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Ninnoli2In case you wonder, last Saturday wasn’t the unqualified disaster I feared. I won’t say it went well – that would be too much – but it didn’t go all that horribly, either.

Yes, well – when I arrived at the theatre about half past three with a bag of Saint Lucia candy, it was to find that, what with the band’s instruments and loudspeakers, we’d have to play in a sort of corridor, against a background of the ugliest sky blue, with barely room enough for our very scant scenery… All of which sent the director in a passion, and then in a fit of the sulks, and she wouldn’t be talked, reasoned or bullied out of it. And this made the electricians very jittery, and there was a row, and the leading man hadn’t got over his doldrums yet, and we lost so much time bickering that in our allotted stage time we only managed to fix the lights for one of the plays. The other I had to talk through with the head electrician, and pray to the Spirit of the Bard. All the while, the director sulked, and our current stage manager devoured all the candy, and the ingénue – who had recovered just enough of her voice – being a young and biddable thing, was very upset by the general atmosphere, and fit to go into hysterics…

Yes, well.

By ten to nine, when I emerged from backstage and took my place at the lighting board, I was contemplating to give up playwriting in favour of some quieter  career – such as, say, war correspondent…

The electrician patted my shoulder. “Look at it this way,” he said. “In an hour or so, it will be all over.”

True: as we were to open the damn thing, it actually would take a good deal less than an hour for our (my) reputation to go downhill. And this is how cheerfully I set to work when the curtain opened.

Then… What shall I say? Then things sort of patched themselves up, in the way they often do when it comes to theatre. I Ninnoli di Vetro, that is The Glass Baubles is a ten-minute little thing of mime and narrating voices. There was some little panic onstage, but thankfully if was of the quiet, limb-freezing sort – so in the end nothing irretrievable happened. The narrators did a great job, the unrehearsed lights somehow worked, and the thing looked well enough, if a trifle less dynamic than it should have.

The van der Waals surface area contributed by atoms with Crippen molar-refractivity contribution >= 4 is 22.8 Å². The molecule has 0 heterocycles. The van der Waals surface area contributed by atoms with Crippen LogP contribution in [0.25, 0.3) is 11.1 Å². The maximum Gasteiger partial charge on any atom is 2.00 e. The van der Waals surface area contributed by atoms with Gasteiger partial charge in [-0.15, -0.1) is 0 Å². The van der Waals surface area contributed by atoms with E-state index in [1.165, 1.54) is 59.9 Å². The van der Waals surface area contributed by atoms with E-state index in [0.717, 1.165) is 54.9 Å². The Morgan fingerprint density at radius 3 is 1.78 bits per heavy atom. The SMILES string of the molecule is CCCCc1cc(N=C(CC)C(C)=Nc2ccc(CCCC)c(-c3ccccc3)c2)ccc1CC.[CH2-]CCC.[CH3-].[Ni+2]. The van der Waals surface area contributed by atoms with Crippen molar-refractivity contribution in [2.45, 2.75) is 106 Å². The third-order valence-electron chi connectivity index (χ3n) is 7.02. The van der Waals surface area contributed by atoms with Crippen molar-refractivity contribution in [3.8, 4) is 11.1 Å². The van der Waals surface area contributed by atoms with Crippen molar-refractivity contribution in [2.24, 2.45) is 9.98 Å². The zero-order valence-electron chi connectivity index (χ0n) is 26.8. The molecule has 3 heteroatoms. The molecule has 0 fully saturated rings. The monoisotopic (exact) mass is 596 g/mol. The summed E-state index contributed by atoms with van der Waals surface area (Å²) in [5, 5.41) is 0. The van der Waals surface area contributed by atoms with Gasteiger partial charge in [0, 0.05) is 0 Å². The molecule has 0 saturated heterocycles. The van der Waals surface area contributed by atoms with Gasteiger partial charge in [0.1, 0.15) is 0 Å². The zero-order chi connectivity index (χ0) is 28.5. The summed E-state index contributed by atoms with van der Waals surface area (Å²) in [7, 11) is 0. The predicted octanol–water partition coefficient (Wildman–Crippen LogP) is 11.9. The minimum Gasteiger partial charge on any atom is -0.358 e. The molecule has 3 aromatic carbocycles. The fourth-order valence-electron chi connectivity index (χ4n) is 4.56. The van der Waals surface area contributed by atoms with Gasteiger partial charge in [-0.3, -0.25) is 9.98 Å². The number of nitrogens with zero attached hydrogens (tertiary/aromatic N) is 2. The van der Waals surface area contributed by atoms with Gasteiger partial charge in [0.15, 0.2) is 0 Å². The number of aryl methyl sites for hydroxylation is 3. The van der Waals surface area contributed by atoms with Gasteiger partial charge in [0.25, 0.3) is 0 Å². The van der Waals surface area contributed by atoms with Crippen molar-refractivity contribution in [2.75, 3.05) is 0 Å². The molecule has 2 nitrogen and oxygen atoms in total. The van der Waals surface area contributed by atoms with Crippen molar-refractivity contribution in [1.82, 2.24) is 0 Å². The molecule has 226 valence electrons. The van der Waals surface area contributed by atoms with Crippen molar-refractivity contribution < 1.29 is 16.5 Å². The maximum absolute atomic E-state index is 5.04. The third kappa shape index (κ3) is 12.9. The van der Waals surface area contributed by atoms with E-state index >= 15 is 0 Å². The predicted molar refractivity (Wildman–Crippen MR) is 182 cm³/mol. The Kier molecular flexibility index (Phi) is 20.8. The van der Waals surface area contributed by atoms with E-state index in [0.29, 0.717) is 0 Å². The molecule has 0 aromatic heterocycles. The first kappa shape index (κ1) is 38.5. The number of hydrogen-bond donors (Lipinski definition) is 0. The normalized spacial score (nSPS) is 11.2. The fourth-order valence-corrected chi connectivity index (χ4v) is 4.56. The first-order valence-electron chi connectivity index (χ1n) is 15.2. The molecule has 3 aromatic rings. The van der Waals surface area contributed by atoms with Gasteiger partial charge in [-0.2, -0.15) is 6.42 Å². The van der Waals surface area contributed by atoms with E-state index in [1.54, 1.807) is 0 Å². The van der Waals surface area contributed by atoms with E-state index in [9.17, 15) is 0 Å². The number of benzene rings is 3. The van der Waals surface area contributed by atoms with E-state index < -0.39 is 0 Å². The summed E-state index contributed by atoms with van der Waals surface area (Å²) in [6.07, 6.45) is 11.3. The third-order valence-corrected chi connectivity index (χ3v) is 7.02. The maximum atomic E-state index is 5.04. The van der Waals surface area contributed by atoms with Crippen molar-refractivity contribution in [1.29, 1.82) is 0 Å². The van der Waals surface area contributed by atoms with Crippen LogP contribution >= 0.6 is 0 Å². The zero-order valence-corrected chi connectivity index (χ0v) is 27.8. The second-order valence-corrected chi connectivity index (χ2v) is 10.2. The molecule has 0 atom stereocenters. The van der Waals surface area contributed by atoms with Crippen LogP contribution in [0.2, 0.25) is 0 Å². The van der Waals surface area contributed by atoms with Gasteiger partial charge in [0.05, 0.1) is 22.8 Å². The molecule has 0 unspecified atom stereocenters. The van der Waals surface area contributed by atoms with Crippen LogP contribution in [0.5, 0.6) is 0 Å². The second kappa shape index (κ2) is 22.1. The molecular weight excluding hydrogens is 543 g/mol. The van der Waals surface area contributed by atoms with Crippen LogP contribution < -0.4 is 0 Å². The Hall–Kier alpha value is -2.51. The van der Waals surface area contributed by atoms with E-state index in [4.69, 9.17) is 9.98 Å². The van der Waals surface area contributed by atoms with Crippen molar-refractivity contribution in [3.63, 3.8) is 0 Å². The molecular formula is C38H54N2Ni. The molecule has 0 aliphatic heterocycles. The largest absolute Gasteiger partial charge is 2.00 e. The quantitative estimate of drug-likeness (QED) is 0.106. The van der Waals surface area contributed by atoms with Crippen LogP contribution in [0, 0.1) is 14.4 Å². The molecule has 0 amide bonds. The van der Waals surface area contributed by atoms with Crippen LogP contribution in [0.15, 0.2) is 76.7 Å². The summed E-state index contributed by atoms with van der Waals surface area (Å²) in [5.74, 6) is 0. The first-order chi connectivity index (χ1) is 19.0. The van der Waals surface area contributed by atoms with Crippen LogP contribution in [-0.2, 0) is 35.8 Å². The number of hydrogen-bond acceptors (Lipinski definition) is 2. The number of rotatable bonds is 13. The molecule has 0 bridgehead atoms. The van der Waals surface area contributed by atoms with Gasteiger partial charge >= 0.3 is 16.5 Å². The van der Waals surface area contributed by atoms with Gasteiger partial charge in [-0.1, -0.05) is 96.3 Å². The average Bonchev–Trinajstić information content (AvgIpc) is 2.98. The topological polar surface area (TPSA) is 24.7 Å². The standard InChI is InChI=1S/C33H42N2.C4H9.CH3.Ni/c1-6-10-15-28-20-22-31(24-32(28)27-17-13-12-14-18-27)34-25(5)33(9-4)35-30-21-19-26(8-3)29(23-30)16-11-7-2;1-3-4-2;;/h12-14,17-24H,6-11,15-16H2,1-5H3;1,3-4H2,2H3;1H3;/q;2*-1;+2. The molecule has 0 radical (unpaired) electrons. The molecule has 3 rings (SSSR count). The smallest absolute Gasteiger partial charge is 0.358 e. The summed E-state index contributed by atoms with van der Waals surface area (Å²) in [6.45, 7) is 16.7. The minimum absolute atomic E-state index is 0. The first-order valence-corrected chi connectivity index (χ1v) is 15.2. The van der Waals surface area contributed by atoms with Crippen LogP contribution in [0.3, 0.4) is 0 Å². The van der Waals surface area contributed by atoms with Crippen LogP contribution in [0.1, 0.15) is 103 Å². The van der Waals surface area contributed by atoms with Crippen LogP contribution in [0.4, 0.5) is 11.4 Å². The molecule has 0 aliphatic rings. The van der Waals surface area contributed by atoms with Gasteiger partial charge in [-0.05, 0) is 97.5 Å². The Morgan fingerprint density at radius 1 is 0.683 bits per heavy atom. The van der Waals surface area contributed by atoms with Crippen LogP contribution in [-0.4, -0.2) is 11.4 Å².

Applause. Then it was the turn of the boys’ choir, and then us again. Nin2

Christmas Joy was harder. It’s more complex, it has more people onstage,  more scenery to dance around, and in a moment of unconscionable optimism, I wrote into it a montage-like sequence that proved the tiniest bit harrowing, time- and lighting-wise… And the ingénue panicked, and thank heaven for the quick wits of the leading lady, who covered up so well that it all seemed done on purpose, and the ingénue is no fool, either: it was her first important role, and she went blank, and quickly recovered, and sailed happily through the rest with flying colours…

And, at one point, I noticed something: the little singers, after their performance, had been sent to sit in the first two rows. Forty children between five and fourteen. And, you know, children don’t get bored silently… Well, the first time I stopped to take a breath, I noticed that our choristers sat open-mouthed, round-eyed, barely breathing to see what would happen to Joy and Emma and their Christmas tree…

That was when I knew that, in spite of the ugly stage, of the panic, of the tantrums, of the scant rehearsals, of the rows, of the rickety whole, we weren’t heading to disaster.  Then I relaxed, and nearly gave a stroke to the electrician, by changing the lights of the ending on a whim…

And, once more, applause.

So… was it perfect? Far from it. Was it irksome? In the extreme. Will it kill the company’s reputation? Or mine? I don’t think so. Was it good? Well… In absolute terms, perhaps, not terribly. When gauged against how very ugly it could have been, though… it was good – more than enough.

I was wrong, see? We weren’t as badly doooooomed as I thought, and I believe that most hitches will be smoothed as we do it again – but, ye gods, this time… this time it was a close thing.